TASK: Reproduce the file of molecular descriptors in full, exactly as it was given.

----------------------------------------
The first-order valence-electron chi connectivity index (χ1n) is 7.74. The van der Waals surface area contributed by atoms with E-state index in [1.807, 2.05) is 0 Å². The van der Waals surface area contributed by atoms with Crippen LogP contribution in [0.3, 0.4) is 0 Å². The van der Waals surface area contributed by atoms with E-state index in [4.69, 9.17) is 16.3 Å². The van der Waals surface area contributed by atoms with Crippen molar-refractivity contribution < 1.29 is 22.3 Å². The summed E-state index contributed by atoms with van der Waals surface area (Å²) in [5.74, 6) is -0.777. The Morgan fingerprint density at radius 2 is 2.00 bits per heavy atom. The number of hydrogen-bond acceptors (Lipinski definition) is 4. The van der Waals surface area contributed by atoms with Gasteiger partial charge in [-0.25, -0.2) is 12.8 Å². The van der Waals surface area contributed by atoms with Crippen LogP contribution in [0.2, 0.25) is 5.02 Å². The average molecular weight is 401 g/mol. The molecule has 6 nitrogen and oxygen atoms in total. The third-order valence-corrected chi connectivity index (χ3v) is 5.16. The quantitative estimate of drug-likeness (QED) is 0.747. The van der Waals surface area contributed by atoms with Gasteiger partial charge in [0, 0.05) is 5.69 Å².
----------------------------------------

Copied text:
The first-order valence-electron chi connectivity index (χ1n) is 7.74. The van der Waals surface area contributed by atoms with E-state index in [1.807, 2.05) is 0 Å². The van der Waals surface area contributed by atoms with Crippen LogP contribution in [0.3, 0.4) is 0 Å². The van der Waals surface area contributed by atoms with E-state index in [4.69, 9.17) is 16.3 Å². The van der Waals surface area contributed by atoms with Crippen molar-refractivity contribution < 1.29 is 22.3 Å². The summed E-state index contributed by atoms with van der Waals surface area (Å²) in [5.74, 6) is -0.777. The Morgan fingerprint density at radius 2 is 2.00 bits per heavy atom. The number of hydrogen-bond acceptors (Lipinski definition) is 4. The van der Waals surface area contributed by atoms with Gasteiger partial charge in [-0.25, -0.2) is 12.8 Å². The van der Waals surface area contributed by atoms with Crippen LogP contribution in [0.2, 0.25) is 5.02 Å². The average molecular weight is 401 g/mol. The molecule has 6 nitrogen and oxygen atoms in total. The third-order valence-corrected chi connectivity index (χ3v) is 5.16. The quantitative estimate of drug-likeness (QED) is 0.747. The van der Waals surface area contributed by atoms with Gasteiger partial charge in [0, 0.05) is 5.69 Å².